Exploring the comedy, fairytale, and myth of Mozart’s THE MAGIC FLUTE
By Diane Paulus
In creating a new production of The Magic Flute– one of the most beloved of all Mozart operas – the creative team has focused on what makes the story so engagingly theatrical for audiences of every generation. We have sought to explore the layers of comedy, fairytale, and myth that come together in live performance. The entire opera has been re-imagined as a play-within-the-play – a performance being created before our eyes by the members of a household and their guests in celebration of the name day of the opera’s heroine, Pamina. It is something out of the world of Shakespearean comedy, where the concepts of the theatre and the stage are presented for what they can reveal to us about our own real-world natures. Pamina and Tamino begin their journey to love and enlightenment as living and breathing actors treading the boards of an outdoor stage.
We have set the action in 1791, the year in which the opera was first performed, against the backdrop of the Enlightenment. The entire play-within-the-play is presented in the open space of a nobleman’s garden, itself a place of enchantment and symbolic power during this historical period. As the drama unfolds, the actors leave the theatre behind and continue to enact their story in an elaborate labyrinth that covers the grounds of the estate. The theatricality of their journey is enhanced by the mysteries of the outdoor world beneath the cover of night where they act out the rituals of the drama. All distinctions between fantasy and reality fade away as their pageant lasts through the night until dawn.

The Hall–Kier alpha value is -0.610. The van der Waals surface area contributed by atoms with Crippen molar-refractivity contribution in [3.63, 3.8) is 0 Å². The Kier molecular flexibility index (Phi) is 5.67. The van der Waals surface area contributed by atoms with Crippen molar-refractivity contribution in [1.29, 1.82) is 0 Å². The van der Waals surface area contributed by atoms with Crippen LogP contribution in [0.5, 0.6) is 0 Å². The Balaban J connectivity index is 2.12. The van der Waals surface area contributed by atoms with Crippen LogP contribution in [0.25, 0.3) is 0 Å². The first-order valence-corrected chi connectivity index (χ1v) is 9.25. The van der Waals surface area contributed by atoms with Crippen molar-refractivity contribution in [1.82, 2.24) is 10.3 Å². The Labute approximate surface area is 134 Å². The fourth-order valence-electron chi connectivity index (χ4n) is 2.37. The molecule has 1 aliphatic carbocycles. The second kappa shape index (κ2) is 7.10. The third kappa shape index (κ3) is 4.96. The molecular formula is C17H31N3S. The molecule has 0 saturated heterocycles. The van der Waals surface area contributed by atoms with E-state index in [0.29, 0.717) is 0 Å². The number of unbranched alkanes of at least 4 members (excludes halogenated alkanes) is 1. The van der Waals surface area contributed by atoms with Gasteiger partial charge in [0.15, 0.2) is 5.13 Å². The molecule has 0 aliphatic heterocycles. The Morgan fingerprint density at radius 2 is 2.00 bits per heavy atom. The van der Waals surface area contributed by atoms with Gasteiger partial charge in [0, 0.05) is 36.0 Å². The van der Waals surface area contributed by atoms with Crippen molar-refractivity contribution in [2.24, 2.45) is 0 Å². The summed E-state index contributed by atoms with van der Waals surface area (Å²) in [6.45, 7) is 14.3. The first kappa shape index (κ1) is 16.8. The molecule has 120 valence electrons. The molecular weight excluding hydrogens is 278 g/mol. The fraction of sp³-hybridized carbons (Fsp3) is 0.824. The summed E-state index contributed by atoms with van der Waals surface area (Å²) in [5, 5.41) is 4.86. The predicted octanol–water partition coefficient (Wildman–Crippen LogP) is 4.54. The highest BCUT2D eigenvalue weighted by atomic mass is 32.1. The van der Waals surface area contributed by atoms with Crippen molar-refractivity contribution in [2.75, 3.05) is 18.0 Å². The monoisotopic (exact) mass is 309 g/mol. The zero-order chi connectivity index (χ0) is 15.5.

For Enlightenment thinkers, journeying through the architectural spaces created by a labyrinth held a metaphorical significance, as well as an aesthetic appeal. The opera references the rites and rituals of the Freemasons, the Enlightenment society in which Mozart and the librettist Emanuel Schikaneder were lodge brothers. In Masonry, a journey through a maze symbolized the passage from death to re-birth, as well as the cyclical progression from night to day. In our production, especially important is the journey of the heroine Pamina, whose admission to the Temple of Wisdom and participation in the trials by fire and water is essential to the outcome, for only in the union of the male and female do the characters successfully pass through the trials. In this complex world of imagination, illusion, and engaged performance, we hope The Magic Flute will become a new living experience for every member of our audience as well.
Diane Paulus is an American director of theater and opera who directed this production of The Magic Flute for the Canadian Opera Company in 2011.